bit of code that looks at the sign bit directly:

Alternatively, check for whether it's equal to positive 0 but has a
different bit sequence to positive 0 (still using
BitConverter.GetBytes, but regardless of endianness).


Alright - in the interest of endian-safeness, here's an alternative:

private readonly static long signBit =
BitConverter.DoubleToInt64Bits( -0.0);

public static bool IsSignBitSet( double x) {
long bits = BitConverter.DoubleToInt64Bits( x);

return( (bits & signBit) != 0);
}
--
mikeb
Nov 16 '05 #6

P: n/a
Hi Mikeb,
But compact C# doesn't have " BitConverter.DoubleToInt64Bits()" functionality?

"mikeb" wrote:
Jon Skeet [C# MVP] wrote:
mikeb <ma************@nospam.mailnull.com> wrote:
How to differentiate -0.0d & 0.0d in if statement?

Yup - Math.Sign() is documented to return 0 if the double value is 0
(and positive zero is equal to negative zero according to the IEEE spec).

To determine if you have negative zero, I think you'll have to write a
bit of code that looks at the sign bit directly:

Alternatively, check for whether it's equal to positive 0 but has a
different bit sequence to positive 0 (still using
BitConverter.GetBytes, but regardless of endianness).


Alright - in the interest of endian-safeness, here's an alternative:

private readonly static long signBit =
BitConverter.DoubleToInt64Bits( -0.0);

public static bool IsSignBitSet( double x) {
long bits = BitConverter.DoubleToInt64Bits( x);

return( (bits & signBit) != 0);
}
--
mikeb

Nov 16 '05 #7

P: n/a
Avin Patel <Av*******@discussions.microsoft.com> wrote:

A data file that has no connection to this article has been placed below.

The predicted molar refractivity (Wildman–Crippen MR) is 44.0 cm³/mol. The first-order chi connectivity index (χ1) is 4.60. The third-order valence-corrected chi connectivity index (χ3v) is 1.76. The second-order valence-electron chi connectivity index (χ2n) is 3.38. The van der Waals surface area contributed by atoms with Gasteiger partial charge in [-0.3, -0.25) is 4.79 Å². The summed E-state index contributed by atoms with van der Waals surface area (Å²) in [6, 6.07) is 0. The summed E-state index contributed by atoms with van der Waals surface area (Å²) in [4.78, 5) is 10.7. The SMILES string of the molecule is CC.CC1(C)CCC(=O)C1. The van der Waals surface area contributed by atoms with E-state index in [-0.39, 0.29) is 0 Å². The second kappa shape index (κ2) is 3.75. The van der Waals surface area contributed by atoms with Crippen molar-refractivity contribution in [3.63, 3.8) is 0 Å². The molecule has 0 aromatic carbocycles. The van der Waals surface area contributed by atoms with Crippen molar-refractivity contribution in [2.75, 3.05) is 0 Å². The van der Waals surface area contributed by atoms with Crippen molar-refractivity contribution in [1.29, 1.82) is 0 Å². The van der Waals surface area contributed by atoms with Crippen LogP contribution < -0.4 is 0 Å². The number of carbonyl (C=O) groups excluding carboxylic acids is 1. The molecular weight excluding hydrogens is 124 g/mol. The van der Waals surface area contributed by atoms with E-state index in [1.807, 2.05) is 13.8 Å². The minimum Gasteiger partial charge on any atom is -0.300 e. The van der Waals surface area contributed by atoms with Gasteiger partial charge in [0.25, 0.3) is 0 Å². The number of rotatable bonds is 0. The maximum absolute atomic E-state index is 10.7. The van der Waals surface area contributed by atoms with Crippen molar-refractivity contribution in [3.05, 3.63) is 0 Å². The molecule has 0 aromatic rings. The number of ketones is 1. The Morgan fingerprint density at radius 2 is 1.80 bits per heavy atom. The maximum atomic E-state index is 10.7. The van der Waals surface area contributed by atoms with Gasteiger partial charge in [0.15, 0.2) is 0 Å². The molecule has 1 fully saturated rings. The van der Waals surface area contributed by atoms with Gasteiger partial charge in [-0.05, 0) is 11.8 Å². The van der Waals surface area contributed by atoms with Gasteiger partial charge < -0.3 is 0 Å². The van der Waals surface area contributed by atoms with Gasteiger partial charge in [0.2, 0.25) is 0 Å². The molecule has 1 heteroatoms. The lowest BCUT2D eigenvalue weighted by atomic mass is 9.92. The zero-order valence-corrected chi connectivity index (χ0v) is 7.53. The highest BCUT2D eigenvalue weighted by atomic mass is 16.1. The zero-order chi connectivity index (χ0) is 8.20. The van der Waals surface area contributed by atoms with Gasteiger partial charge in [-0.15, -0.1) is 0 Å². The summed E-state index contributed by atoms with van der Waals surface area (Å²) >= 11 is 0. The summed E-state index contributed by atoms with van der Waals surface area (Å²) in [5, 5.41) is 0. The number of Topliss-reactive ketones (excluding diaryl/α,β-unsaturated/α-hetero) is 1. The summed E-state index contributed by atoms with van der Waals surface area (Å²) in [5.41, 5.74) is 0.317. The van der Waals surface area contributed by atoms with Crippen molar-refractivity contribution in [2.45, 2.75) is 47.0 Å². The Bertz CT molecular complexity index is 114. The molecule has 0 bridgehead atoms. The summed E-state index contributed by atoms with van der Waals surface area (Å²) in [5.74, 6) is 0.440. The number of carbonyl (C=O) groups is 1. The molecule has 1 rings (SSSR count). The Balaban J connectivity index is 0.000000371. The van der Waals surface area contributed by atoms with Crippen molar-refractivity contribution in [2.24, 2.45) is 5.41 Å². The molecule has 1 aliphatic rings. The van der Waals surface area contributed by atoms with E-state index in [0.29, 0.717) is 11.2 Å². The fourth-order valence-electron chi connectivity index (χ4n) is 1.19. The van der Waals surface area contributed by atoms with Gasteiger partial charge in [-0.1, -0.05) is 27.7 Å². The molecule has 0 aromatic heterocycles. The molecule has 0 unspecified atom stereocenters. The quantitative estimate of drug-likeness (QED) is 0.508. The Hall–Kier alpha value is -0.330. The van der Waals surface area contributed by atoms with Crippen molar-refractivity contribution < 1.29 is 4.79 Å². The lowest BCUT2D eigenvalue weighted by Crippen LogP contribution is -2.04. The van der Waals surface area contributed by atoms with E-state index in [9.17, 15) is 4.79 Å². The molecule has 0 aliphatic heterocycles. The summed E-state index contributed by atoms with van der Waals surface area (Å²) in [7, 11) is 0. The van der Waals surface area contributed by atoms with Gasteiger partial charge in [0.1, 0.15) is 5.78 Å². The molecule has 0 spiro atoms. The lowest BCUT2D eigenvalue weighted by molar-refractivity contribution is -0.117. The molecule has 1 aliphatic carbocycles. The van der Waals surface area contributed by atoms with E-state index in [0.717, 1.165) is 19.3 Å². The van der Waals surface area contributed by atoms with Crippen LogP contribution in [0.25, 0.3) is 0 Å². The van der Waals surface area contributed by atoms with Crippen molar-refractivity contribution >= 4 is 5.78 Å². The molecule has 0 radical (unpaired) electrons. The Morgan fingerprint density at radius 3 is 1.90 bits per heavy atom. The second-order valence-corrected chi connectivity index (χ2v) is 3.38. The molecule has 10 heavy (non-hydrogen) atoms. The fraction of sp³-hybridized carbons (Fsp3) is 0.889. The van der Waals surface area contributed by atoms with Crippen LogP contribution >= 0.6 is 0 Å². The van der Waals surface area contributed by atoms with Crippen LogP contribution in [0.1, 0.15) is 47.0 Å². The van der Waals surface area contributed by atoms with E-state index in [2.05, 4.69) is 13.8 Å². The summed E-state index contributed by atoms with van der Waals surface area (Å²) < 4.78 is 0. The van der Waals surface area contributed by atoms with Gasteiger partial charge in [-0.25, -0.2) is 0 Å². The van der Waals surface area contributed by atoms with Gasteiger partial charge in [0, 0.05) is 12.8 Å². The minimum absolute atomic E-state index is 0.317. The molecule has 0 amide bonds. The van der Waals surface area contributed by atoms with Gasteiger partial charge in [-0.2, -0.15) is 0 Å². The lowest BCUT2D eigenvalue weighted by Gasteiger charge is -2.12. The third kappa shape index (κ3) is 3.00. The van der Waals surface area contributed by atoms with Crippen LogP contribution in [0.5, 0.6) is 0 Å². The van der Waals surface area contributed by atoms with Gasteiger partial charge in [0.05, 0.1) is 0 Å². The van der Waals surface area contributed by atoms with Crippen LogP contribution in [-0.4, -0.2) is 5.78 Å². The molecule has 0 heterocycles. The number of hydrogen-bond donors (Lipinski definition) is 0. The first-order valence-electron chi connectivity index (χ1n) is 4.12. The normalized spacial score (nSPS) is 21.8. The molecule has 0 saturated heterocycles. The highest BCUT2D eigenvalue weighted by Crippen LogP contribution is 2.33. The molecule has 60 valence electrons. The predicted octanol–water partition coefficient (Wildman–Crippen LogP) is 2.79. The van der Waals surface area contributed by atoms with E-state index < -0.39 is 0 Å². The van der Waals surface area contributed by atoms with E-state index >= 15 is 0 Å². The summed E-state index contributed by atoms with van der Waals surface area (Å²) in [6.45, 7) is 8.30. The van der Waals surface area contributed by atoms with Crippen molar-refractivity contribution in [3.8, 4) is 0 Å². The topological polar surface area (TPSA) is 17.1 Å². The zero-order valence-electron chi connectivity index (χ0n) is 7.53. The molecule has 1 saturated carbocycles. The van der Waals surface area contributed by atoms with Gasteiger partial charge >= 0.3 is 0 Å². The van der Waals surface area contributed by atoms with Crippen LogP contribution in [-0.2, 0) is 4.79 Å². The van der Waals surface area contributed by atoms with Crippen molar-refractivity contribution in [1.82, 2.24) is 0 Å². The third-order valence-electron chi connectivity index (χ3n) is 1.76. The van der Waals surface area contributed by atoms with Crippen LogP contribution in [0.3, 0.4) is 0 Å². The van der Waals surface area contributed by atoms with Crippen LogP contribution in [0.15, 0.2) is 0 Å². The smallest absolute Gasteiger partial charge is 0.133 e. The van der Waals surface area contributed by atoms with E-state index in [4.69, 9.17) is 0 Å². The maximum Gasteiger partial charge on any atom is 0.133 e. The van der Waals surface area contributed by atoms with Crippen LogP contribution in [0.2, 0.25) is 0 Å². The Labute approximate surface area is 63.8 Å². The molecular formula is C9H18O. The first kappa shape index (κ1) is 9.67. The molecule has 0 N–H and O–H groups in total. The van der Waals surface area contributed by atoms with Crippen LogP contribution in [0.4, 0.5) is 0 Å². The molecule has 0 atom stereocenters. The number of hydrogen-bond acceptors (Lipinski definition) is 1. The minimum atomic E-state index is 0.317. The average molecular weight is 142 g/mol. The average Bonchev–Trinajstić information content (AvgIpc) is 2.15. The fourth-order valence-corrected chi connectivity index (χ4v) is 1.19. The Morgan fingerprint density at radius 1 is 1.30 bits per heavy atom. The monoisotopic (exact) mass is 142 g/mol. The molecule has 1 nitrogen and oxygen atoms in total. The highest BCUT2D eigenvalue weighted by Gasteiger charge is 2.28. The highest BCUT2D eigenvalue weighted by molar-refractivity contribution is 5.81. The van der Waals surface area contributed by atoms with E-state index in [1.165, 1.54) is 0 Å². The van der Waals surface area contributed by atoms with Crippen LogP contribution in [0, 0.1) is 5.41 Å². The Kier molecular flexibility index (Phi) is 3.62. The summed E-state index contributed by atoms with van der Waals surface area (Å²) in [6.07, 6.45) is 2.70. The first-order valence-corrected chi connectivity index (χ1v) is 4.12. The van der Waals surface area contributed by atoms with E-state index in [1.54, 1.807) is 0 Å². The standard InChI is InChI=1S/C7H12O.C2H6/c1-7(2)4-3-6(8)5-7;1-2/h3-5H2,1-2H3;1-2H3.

But compact C# doesn't have " BitConverter.DoubleToInt64Bits()" functionality?


In that case, you can use BitConverter.GetBytes and just compare the
contents of the returned array with BitConverter.GetBytes(0d).

--
Jon Skeet - <sk***@pobox.com>
http://www.pobox.com/~skeet
If replying to the group, please do not mail me too
Nov 16 '05 #8

P: n/a
Hi,
I guess this should be ok for compact case:
static public bool IsMinusZero(double data)
{
byte[] minuszero =
BitConverter.GetBytes(-0.0);

byte[] bytes = BitConverter.GetBytes(data);

for(int i=0; i<minuszero.Length; i++) {
if(bytes[i] != minuszero[i]) { return false; }
}
return true;
}

Thanks for replies,
Avin Patel

"Avin Patel" wrote:
Hi Mikeb,
But compact C# doesn't have " BitConverter.DoubleToInt64Bits()" functionality?

"mikeb" wrote:
Jon Skeet [C# MVP] wrote:
mikeb <ma************@nospam.mailnull.com> wrote:

>>How to differentiate -0.0d & 0.0d in if statement?
>
>Yup - Math.Sign() is documented to return 0 if the double value is 0
>(and positive zero is equal to negative zero according to the IEEE spec).
>
>To determine if you have negative zero, I think you'll have to write a
>bit of code that looks at the sign bit directly:
Alternatively, check for whether it's equal to positive 0 but has a
different bit sequence to positive 0 (still using
BitConverter.GetBytes, but regardless of endianness).


Alright - in the interest of endian-safeness, here's an alternative:

private readonly static long signBit =
BitConverter.DoubleToInt64Bits( -0.0);

public static bool IsSignBitSet( double x) {
long bits = BitConverter.DoubleToInt64Bits( x);

return( (bits & signBit) != 0);
}
--
mikeb

Nov 16 '05 #9